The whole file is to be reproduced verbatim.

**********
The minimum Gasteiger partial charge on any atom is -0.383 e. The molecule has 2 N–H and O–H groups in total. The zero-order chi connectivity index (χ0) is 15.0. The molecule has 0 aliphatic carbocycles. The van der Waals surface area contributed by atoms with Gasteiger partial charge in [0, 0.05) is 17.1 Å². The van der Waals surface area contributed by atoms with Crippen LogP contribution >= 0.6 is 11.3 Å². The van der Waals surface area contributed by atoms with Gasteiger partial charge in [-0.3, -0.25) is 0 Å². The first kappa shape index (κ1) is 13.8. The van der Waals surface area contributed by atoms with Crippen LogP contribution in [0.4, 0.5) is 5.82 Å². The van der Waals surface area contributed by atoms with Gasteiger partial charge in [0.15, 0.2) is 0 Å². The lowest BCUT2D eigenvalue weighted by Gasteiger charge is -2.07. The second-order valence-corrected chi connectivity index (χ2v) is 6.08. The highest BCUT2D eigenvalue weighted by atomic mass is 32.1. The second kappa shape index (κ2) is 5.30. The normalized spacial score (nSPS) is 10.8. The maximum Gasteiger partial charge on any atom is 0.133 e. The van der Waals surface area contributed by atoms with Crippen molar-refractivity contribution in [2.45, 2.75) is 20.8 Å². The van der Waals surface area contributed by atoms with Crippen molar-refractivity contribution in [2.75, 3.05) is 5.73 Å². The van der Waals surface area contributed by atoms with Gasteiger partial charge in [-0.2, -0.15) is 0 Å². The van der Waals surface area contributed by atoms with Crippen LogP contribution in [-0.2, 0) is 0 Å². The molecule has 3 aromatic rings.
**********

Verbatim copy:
The minimum Gasteiger partial charge on any atom is -0.383 e. The molecule has 2 N–H and O–H groups in total. The zero-order chi connectivity index (χ0) is 15.0. The molecule has 0 aliphatic carbocycles. The van der Waals surface area contributed by atoms with Gasteiger partial charge in [0, 0.05) is 17.1 Å². The van der Waals surface area contributed by atoms with Crippen LogP contribution >= 0.6 is 11.3 Å². The van der Waals surface area contributed by atoms with Gasteiger partial charge in [-0.3, -0.25) is 0 Å². The first kappa shape index (κ1) is 13.8. The van der Waals surface area contributed by atoms with Crippen LogP contribution in [0.4, 0.5) is 5.82 Å². The van der Waals surface area contributed by atoms with Gasteiger partial charge in [0.15, 0.2) is 0 Å². The lowest BCUT2D eigenvalue weighted by Gasteiger charge is -2.07. The second-order valence-corrected chi connectivity index (χ2v) is 6.08. The highest BCUT2D eigenvalue weighted by atomic mass is 32.1. The second kappa shape index (κ2) is 5.30. The normalized spacial score (nSPS) is 10.8. The maximum Gasteiger partial charge on any atom is 0.133 e. The van der Waals surface area contributed by atoms with Crippen molar-refractivity contribution in [2.45, 2.75) is 20.8 Å². The van der Waals surface area contributed by atoms with Crippen molar-refractivity contribution in [2.75, 3.05) is 5.73 Å². The van der Waals surface area contributed by atoms with Gasteiger partial charge in [-0.2, -0.15) is 0 Å². The van der Waals surface area contributed by atoms with Crippen LogP contribution in [-0.2, 0) is 0 Å². The molecule has 3 aromatic rings.